When she was with Jody Starks, a man who provided Janie elegant things but limited her voice and power. Jody would often restricted Janie from associating with the town members, he would make her hide her beautiful hair, and insulted her by telling her she looks old multiple of times (Hurston 47, 49, 79). After meeting with her true love, Tea Cake, she was able to find her own voice. They went through many adventures and obstacles together. When she came back to Eatonville after his death, she no longer cared about the gossips.
She was treated as if she had a lower social class than the rest of her family. Her step-mother “could not bear the good qualities of this pretty girl, and the less because they made her own daughters appear the more odious.” This jealousy led to taking power over her, overloading her with chores in the house and treating her as an object rather than human. They were so cruel to her, as they even mocked her, with her name originally being “Cinderwench.” She couldn’t tell her father about the cruelties that she dealt with, since if she did, her father “would have rattled her off; for his wife governed him entirely.” When the King’s son invited everyone to his ball, although Cinderella yearned to go, she was not allowed. Instead, she had to help her sisters prepare to attend the ball, When her sisters mentioned Cinderella attending the ball, they shook the topic off by stating “‘it would make the people laugh to see a Cinderwench at a ball.’” They ridiculed the person that helped them to prepare for the event and stayed ignorant to Cinderella’s feelings or wants towards the
This phenomenon has led to serious problematic implications for Black women. As Wallace claims, it is not beneficial for Black women to make them feel they are invincible and unsusceptible to the dangers of the world. It is an injustice rather, to perpetuate the stereotype as being weak is the key to becoming strong. Black Male/Female Relationships Wallace states that Black men have an affinity for White women, that has resulted out Wallace (1979) states that there has been a breakdown in Black male and female relationships due to a
In this marriage she experiences freedom and finds out what love really is, which allows her to grow. Joe did not allow Janie to play checkers but Tea Cake did. Tea Cake “..set it up and began to show her and she found herself glowing inside. Somebody wanted her to play. Somebody thought it natural to play”(Hurston 95-96).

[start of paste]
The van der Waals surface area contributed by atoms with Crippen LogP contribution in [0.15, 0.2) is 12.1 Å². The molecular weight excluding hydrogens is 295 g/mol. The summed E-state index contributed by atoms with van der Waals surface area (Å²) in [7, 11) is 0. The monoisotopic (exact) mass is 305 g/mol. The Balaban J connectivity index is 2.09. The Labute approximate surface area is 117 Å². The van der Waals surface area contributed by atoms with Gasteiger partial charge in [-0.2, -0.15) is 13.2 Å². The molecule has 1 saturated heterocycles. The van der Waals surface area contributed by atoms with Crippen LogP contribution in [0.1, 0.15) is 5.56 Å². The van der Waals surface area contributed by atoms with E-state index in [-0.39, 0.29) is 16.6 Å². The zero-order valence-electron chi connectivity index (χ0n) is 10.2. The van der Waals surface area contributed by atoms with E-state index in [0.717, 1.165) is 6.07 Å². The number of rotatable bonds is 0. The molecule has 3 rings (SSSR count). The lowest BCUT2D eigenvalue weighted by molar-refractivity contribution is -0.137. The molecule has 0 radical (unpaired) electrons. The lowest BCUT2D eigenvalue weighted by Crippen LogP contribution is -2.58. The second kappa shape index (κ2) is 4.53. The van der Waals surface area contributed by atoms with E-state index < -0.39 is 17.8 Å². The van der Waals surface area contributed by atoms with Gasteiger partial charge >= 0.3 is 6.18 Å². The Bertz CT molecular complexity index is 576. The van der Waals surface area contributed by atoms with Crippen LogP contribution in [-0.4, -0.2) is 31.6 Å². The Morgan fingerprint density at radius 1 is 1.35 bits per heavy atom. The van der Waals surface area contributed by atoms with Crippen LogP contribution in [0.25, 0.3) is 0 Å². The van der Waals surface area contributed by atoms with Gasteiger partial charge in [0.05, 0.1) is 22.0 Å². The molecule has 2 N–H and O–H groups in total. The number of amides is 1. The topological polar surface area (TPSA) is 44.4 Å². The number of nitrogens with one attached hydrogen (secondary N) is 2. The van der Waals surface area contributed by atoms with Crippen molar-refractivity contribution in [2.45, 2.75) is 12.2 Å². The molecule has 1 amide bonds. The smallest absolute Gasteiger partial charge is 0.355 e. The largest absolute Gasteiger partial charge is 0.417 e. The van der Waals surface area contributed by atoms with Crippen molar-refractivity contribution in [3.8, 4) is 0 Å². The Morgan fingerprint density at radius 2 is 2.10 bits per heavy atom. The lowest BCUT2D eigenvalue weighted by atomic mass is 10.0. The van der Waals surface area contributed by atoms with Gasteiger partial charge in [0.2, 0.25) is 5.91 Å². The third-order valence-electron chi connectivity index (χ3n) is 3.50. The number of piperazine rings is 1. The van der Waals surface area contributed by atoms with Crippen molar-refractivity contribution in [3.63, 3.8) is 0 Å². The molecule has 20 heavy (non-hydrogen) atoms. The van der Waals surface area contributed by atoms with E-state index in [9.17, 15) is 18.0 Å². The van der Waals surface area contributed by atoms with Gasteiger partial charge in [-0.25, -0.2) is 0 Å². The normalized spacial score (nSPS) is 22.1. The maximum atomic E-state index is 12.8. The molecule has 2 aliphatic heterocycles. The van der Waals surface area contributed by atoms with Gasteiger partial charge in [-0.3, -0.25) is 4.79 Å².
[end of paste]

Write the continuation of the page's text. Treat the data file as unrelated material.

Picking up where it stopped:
Nunkie would flirt with Tea Cake even if she knew Janie was watching. Tea Cake never paid attention to it, but Janie disliked being jealous and she despised Nunkie. Being jealous and deciding to work had transformed Janie into the strong-willed independent woman that is introduced in the beginning of the
In the beginning Janie feels as if Tea Cake’s age would effect their relationship. She has strong feelings for him, but on the other hand people are saying he will run off with her money. Janie proves them wrong and runs off and gets married to Tea Cake. He makes Janie feel wanted, she feels like she could be herself. Janie states, "We been tuhgether round two years.
Women in this time were expected to be pure and pias. Women also did not plage a huge role in how history was being written. Black women specifically were double oppressed due to the fact that they were a woman and black. Distinctions that Zinn cited between white and black female oppression were obviously the racial bias, and the class condition and class bias. Women have always been held behind men in society but as a black women you were extra behind.
Janie isn’t sure that Tea Cake really loves her back. Some examples of her doubt in him include when she thought that he had taken her money and left right after they were married, and then again when she caught him with Nunkie. Both times, Tea Cake is able to convince Janie that he doesn’t love her for her money, and that she is the only woman for him, by saying things like “You’se something tuh make a man forgit tuh git old and forgit tuh die.” (p. 138) Because Janie was already independent, she didn’t need Tea Cake, but she felt that she did because she loved him so